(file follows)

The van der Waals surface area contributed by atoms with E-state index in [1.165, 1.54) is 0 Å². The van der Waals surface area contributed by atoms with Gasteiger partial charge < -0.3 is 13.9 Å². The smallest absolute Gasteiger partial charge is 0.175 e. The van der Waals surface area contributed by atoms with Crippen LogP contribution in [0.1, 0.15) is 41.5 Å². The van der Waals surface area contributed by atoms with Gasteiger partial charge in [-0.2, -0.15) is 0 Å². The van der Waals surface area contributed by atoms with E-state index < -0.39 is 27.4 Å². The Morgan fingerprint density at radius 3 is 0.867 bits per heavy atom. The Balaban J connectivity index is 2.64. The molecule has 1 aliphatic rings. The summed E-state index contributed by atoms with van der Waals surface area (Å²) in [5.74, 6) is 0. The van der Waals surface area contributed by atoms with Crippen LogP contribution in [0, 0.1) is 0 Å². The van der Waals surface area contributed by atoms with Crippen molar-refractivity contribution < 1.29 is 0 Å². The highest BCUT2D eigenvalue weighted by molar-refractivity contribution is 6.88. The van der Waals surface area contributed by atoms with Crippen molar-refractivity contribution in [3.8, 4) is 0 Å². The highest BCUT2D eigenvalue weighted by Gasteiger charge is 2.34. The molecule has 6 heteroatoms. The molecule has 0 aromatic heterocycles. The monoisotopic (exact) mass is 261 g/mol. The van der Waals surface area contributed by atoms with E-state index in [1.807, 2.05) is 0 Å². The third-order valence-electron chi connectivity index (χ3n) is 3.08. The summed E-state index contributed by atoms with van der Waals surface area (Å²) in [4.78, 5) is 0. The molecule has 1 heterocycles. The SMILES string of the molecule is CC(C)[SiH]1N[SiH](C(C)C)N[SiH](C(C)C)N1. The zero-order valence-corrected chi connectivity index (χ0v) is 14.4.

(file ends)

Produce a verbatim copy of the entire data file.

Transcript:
The van der Waals surface area contributed by atoms with E-state index in [1.165, 1.54) is 0 Å². The van der Waals surface area contributed by atoms with Gasteiger partial charge < -0.3 is 13.9 Å². The smallest absolute Gasteiger partial charge is 0.175 e. The van der Waals surface area contributed by atoms with Crippen LogP contribution in [0.1, 0.15) is 41.5 Å². The van der Waals surface area contributed by atoms with Gasteiger partial charge in [-0.2, -0.15) is 0 Å². The van der Waals surface area contributed by atoms with E-state index < -0.39 is 27.4 Å². The Morgan fingerprint density at radius 3 is 0.867 bits per heavy atom. The Balaban J connectivity index is 2.64. The molecule has 1 aliphatic rings. The summed E-state index contributed by atoms with van der Waals surface area (Å²) in [5.74, 6) is 0. The van der Waals surface area contributed by atoms with Crippen LogP contribution in [0, 0.1) is 0 Å². The van der Waals surface area contributed by atoms with Crippen molar-refractivity contribution < 1.29 is 0 Å². The highest BCUT2D eigenvalue weighted by molar-refractivity contribution is 6.88. The van der Waals surface area contributed by atoms with Crippen molar-refractivity contribution in [3.8, 4) is 0 Å². The highest BCUT2D eigenvalue weighted by Gasteiger charge is 2.34. The molecule has 6 heteroatoms. The molecule has 0 aromatic heterocycles. The monoisotopic (exact) mass is 261 g/mol. The van der Waals surface area contributed by atoms with E-state index in [1.807, 2.05) is 0 Å². The third-order valence-electron chi connectivity index (χ3n) is 3.08. The summed E-state index contributed by atoms with van der Waals surface area (Å²) in [4.78, 5) is 0. The molecule has 1 heterocycles. The SMILES string of the molecule is CC(C)[SiH]1N[SiH](C(C)C)N[SiH](C(C)C)N1. The zero-order valence-corrected chi connectivity index (χ0v) is 14.4.